Sitting presidents and presidential candidates have a long history of speaking before non-profit, faith-based bodies.
In January of this year, both Obama and Sen. Hillary Clinton spoke separately to the national gathering of the National Baptist Convention of America. In April 1996, when her husband, Bill Clinton, was seeking re-election, then-First Lady Hillary Clinton, who is United Methodist, spoke before her denomination's quadrennial General Conference.
In March 1983, President Ronald Reagan gave his famous "Evil Empire" speech before the National Association of Evangelicals.
In September 1960, then-candidate John F. Kennedy, a Roman Catholic, appeared before the Greater Houston Ministerial Association to explain the “so-called religious issue” and “to emphasize from the outset that we have far more critical issues to face in the 1960 election.”
The Rev. Edwin R. "Doc" Edmonds, one of the UCC's stalwart justice advocates, died on Nov. 6 of pneumonia-related complications. He was 90.
Edmonds, a former chair of the UCC's Commission for Racial Justice, was the retired pastor of Dixwell Avenue Congregational UCC in New Haven, Conn., where he served for 35 years. A columnist for the New Haven Register referred to Edmonds as "New Haven's premier civil-rights figure of the mid-20th century."
A one-time member of New Haven's Board of Education, Edmonds also led New Haven's inner-city ministry called the "Wider City Parish" and taught sociology at Southern Connecticut State University.
The Rev. John H. Thomas, the UCC's general minister and president, said it was appropriate that Edmonds' death would come just after the UCC was concluding its 50th anniversary on All Saints Sunday.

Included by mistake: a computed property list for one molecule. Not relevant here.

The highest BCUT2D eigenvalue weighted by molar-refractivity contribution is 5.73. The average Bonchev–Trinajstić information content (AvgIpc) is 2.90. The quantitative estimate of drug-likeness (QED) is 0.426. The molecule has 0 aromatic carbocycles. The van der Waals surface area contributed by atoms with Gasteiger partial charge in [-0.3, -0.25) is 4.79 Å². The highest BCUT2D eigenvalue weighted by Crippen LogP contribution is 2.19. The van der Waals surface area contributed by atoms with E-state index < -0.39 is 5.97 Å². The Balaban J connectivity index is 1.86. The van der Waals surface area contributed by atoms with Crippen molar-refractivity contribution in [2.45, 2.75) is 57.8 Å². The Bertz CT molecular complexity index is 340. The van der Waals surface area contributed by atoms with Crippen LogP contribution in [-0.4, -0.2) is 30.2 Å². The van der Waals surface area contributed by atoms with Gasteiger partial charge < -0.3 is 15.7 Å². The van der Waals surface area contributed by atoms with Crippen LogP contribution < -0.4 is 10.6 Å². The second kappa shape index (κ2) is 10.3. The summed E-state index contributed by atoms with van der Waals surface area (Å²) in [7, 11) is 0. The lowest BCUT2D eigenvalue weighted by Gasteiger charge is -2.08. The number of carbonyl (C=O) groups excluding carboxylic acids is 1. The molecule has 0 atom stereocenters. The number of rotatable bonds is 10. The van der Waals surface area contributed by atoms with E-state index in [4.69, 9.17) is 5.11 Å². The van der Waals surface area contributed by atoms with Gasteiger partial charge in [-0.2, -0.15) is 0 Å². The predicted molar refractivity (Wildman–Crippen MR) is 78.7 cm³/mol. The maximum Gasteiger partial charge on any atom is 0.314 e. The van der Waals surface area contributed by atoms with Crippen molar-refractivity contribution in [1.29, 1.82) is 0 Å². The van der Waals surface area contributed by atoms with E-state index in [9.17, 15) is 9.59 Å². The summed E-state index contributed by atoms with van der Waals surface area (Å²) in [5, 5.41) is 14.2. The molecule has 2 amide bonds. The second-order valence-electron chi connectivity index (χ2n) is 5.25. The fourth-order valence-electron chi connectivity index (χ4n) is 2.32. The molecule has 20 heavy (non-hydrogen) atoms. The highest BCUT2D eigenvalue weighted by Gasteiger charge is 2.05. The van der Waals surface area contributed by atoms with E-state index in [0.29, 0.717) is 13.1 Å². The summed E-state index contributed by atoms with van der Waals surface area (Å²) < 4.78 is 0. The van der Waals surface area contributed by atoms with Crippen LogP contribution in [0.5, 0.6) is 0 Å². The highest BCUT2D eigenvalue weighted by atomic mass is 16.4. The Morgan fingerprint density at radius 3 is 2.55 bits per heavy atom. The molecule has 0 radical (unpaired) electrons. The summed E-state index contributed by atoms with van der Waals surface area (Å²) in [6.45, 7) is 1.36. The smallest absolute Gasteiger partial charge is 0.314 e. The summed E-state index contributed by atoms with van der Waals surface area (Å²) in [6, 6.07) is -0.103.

"Few have had such a long and profound influence on the shaping of our church and its vocation of public witness for racial, social and economic justice," Thomas said. "Doc's leadership over the years pushed us urgently toward greater faithfulness and helped us become the church we celebrated at our 50th anniversary celebration in Hartford."
Edmonds, who moved to New Haven in 1959, is credited with helping to build a thriving black middle class there. When the Ford Foundation gave the city $1 million to pilot anti-poverty and job-training programs, Edmonds was appointed to the original board of the project, called Community Progress, Inc.
Edmonds, who was a pastor and civil rights pioneer in Greensboro, N.C., before moving to Connecticut, met the Rev. Martin Luther King, Jr. in 1958 at an NAACP convention in Detroit and the two corresponded until King was slain, according to the Hartford Courant.
The Rev. Linda Jaramillo, executive minister for Justice and Witness Ministries, served on the Commission for Racial Justice under Edmond's leadership. JWM is CRJ's successor body in the UCC's national structure.
“I remember Dr. Edmonds as a 'drum major' for justice, words that I believe Dr. King would have used to describe him," Jaramillo said. "I will always treasure the way in which he taught through word and deed. The legacy of this faithful justice prophet will live on within and beyond the United Church of Christ.”
A native Texan, Edmonds attended Sam Houston College, which was co-founded by his grandfather in 1876. He later received a Bachelor of Sacred Theology from Morehouse College and a doctorate in social ethics from Boston University.
Edmonds and his late wife, Maye, had four daughters, Lynette Johnson, Karen Spellman, Cheryl Edmonds and Connecticut State Rep. Toni Walker (D-New Haven). He was a member of Church of the Redeemer UCC in New Haven.
A public memorial service will be held at 2 p.m. on Nov. 24 at Center Church UCC in New Haven.
A United Church of Christ congregation in Texas has been told it cannot participate in an evangelical Christian program that assists children of prisoners because of the church's outspoken gay-friendly stance.